We’ve seen several instances of food fraud reported in the papers and on television over recent years. In some cases it’s been cheaper versions of the same product bottled, packaged or labelled as high-end versions – a good example of this is wine. In others one or more ingredient is swapped out yet the labelling remains the same.
The fact is that we’ve probably consumed several adulterated foods in our lifetime without even knowing it: Watered down lager at music festivals; ham and pineapple pizza where the ‘ham’ is actually turkey; Vietnamese river fish and chips masquerading as cod and chips etc. The list goes on and on ad infinitum.
One of the most reported food crimes was, of course, the widespread substitution of horsemeat for beef in such products as lasagne and beef burgers. Dubbed ‘Horsegate’ it shocked a nation, shattered consumer confidence in the food industry, and saw a rise in the public’s interest in the provenance of the food they buy.
Almond and peanut protein found in spice mixes and flavourings
Whilst ‘Horsegate’ was indeed a serious matter, there have been reports of a food fraud which is potentially far more so. People may not have liked the idea of consuming a horse when they thought they were eating a cow, but eating it didn’t actually do any physical harm – they just felt cheated. The latest food scandal is potentially life-threatening to a small sector of the population who have a severe nut allergy. The crime?: It has been discovered that undeclared peanut and almond protein has been found in paprika and cumin mixes.
One company at the centre of the investigation is called Santa Maria. Its UK base is in Milton Keynes, although the company is Swedish in origin. Santa Maria’s products can be found on the shelves of over 800 Tesco stores in this country in the form of spice blends, peppers and sauces. They also supply mixes and seasonings for the catering industry including Tikka Masala, Grill, Chicken, Steakhouse, Taco and Fajita. The offending almond protein detected in a paprika mix is believed to have been added further up the supply chain, but since it is used in so many products worldwide it will be difficult to detect its source – although Santa Maria and the FSA are currently trying to do just that.
A job for the FSA’s new Food Crime Unit
Britain is certainly not the only country to be suffering at the hand of the food fraudsters. The detection of undeclared nut protein, for example, has triggered the most widespread series of allergy-related recalls in America in at least a decade. Food fraud committed in the US is often an early warning of the need for investigations in Europe. This use of nuts in place of spices is one such instance and it will be the first large scale food crime to be tackled by the FSA’s new Food Crime Unit, which was set up under recommendations following Horsegate.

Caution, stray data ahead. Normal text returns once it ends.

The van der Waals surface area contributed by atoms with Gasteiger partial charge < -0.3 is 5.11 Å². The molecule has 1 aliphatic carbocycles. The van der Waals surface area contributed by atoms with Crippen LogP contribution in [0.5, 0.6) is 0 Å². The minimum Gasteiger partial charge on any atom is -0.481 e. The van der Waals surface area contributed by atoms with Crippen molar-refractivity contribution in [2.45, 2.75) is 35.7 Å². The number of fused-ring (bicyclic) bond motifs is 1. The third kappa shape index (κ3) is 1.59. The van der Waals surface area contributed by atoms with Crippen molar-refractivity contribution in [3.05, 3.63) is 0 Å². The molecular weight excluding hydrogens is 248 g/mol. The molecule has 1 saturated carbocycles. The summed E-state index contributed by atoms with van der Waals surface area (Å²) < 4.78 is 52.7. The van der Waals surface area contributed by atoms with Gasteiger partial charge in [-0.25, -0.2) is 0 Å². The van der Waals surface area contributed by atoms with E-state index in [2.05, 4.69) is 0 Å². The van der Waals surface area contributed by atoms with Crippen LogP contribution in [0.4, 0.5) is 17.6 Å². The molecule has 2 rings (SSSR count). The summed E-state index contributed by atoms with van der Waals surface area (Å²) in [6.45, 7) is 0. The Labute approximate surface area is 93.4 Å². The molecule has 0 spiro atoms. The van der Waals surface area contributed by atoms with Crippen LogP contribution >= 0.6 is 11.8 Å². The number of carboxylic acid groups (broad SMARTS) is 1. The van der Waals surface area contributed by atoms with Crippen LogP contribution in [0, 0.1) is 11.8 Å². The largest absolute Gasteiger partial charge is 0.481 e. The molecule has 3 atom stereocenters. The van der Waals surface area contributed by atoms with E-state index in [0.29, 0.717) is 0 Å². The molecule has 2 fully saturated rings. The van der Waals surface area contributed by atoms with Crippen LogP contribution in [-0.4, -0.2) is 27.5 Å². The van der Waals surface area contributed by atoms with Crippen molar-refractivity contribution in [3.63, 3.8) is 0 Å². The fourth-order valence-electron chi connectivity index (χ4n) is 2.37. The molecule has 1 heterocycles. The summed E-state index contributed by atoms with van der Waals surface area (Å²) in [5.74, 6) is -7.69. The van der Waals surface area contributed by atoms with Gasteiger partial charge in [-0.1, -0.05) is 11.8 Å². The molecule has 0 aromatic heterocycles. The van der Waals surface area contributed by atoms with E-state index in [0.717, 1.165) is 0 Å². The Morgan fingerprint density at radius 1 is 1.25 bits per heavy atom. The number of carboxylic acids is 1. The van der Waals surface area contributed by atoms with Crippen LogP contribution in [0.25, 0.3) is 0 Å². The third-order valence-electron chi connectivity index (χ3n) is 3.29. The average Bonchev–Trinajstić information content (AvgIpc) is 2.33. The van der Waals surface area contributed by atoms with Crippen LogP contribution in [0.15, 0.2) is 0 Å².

Failed crops are another indicator of possible food crime. Three-quarters of the world’s supply of Cumin, (which is used as an ingredient in curry and chilli powder and also as a flavour enhancer in ready meals and soups), is produced in Gujarat, India. Exceptionally high temperatures meant that over half of the crop was spoiled last year. This meant that the remaining crop became much more expensive to buy. It is in situations such as this that there is the potential for food fraud. So, for example, ground up peanut or almond shells, might be used to bulk out spice mixes etc. Whilst it is the proteins in nuts which cause allergies, even using the shells can be potentially lethal since some parts of the nut can still be attached.
Symptoms of an anaphylactic shock
Nut allergies range from milder symptoms such as a rash to full-blown anaphylactic shock, which can result in death.
According to the Anaphylaxis Campaign website, the symptoms of severe anaphylaxis are:
- generalised flushing of the skin
- nettle rash (hives) anywhere on the body
- sense of impending doom
- swelling of throat and mouth
- difficulty in swallowing or speaking
- alterations in heart rate
- severe asthma
- abdominal pain, nausea and vomiting
- sudden feeling of weakness (drop in blood pressure)
- collapse and unconsciousness
(the person may not experience every one of these symptoms.)
Vigilance and testing is key
The unscrupulous types trying to make more money obviously don’t care or consider the devastating effects their simple swaps can have on the consumer. In China in 2008 a massive 54,000 infants became ill and 6 died from infant formula which had been tainted with melamine. There have also been reports of Chinese infant milk containing detergent or hydrogen peroxide and products such as imported vodka have been found to contain lethal substances.
Sadly it’s not enough to simply believe that ingredients are what they purport to be, which is why regular testing and traceability is so important – especially where the substituted ingredients can cause serious illness or death. We need to be vigilant, both as manufacturers and consumers.
To find out more about allergens and how to control them during the manufacturing process, check out our Managing Food Allergens course.